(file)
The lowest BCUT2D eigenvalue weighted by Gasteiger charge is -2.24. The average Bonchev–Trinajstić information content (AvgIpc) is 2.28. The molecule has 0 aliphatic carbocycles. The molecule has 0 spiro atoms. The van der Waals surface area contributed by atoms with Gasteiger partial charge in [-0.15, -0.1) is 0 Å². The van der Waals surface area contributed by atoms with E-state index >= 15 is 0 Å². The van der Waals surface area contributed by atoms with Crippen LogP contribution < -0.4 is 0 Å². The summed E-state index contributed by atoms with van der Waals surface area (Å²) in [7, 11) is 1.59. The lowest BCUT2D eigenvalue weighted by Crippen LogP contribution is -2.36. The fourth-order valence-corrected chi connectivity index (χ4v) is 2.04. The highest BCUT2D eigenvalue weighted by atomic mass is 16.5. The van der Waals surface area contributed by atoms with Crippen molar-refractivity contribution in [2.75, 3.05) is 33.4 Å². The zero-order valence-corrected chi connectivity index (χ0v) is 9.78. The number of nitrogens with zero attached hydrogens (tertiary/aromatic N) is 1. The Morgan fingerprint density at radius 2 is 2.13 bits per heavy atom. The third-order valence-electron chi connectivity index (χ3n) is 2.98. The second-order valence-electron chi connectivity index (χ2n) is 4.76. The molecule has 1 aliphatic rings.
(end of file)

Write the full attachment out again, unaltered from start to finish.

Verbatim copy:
The lowest BCUT2D eigenvalue weighted by Gasteiger charge is -2.24. The average Bonchev–Trinajstić information content (AvgIpc) is 2.28. The molecule has 0 aliphatic carbocycles. The molecule has 0 spiro atoms. The van der Waals surface area contributed by atoms with Gasteiger partial charge in [-0.15, -0.1) is 0 Å². The van der Waals surface area contributed by atoms with E-state index >= 15 is 0 Å². The van der Waals surface area contributed by atoms with Crippen LogP contribution < -0.4 is 0 Å². The summed E-state index contributed by atoms with van der Waals surface area (Å²) in [7, 11) is 1.59. The lowest BCUT2D eigenvalue weighted by Crippen LogP contribution is -2.36. The fourth-order valence-corrected chi connectivity index (χ4v) is 2.04. The highest BCUT2D eigenvalue weighted by atomic mass is 16.5. The van der Waals surface area contributed by atoms with Crippen molar-refractivity contribution in [2.75, 3.05) is 33.4 Å². The zero-order valence-corrected chi connectivity index (χ0v) is 9.78. The number of nitrogens with zero attached hydrogens (tertiary/aromatic N) is 1. The Morgan fingerprint density at radius 2 is 2.13 bits per heavy atom. The third-order valence-electron chi connectivity index (χ3n) is 2.98. The second-order valence-electron chi connectivity index (χ2n) is 4.76. The molecule has 1 aliphatic rings.